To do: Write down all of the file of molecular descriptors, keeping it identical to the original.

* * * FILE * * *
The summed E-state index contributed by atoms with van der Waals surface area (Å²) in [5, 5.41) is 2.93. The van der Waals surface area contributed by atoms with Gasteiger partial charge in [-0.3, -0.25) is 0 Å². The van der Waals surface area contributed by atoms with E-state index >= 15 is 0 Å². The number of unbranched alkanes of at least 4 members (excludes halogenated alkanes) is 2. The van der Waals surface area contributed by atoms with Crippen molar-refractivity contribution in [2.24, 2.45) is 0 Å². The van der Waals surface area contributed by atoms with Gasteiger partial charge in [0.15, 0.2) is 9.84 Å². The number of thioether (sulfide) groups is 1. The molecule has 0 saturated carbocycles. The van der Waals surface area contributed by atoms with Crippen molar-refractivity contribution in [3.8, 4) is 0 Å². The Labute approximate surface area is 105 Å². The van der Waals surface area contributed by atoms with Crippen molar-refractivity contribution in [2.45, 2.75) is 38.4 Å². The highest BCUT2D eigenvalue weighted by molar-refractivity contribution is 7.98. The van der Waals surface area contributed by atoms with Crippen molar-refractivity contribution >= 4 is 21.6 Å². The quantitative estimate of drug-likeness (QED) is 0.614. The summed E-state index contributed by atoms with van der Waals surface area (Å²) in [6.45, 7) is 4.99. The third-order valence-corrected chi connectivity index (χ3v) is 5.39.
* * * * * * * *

The summed E-state index contributed by atoms with van der Waals surface area (Å²) in [5, 5.41) is 2.93. The van der Waals surface area contributed by atoms with Gasteiger partial charge in [-0.3, -0.25) is 0 Å². The van der Waals surface area contributed by atoms with E-state index >= 15 is 0 Å². The number of unbranched alkanes of at least 4 members (excludes halogenated alkanes) is 2. The van der Waals surface area contributed by atoms with Crippen molar-refractivity contribution in [2.24, 2.45) is 0 Å². The van der Waals surface area contributed by atoms with Gasteiger partial charge in [0.15, 0.2) is 9.84 Å². The number of thioether (sulfide) groups is 1. The molecule has 0 saturated carbocycles. The van der Waals surface area contributed by atoms with Crippen molar-refractivity contribution in [3.8, 4) is 0 Å². The Labute approximate surface area is 105 Å². The van der Waals surface area contributed by atoms with Crippen molar-refractivity contribution in [2.45, 2.75) is 38.4 Å². The highest BCUT2D eigenvalue weighted by molar-refractivity contribution is 7.98. The van der Waals surface area contributed by atoms with Crippen molar-refractivity contribution >= 4 is 21.6 Å². The quantitative estimate of drug-likeness (QED) is 0.614. The summed E-state index contributed by atoms with van der Waals surface area (Å²) in [6.45, 7) is 4.99. The third-order valence-corrected chi connectivity index (χ3v) is 5.39.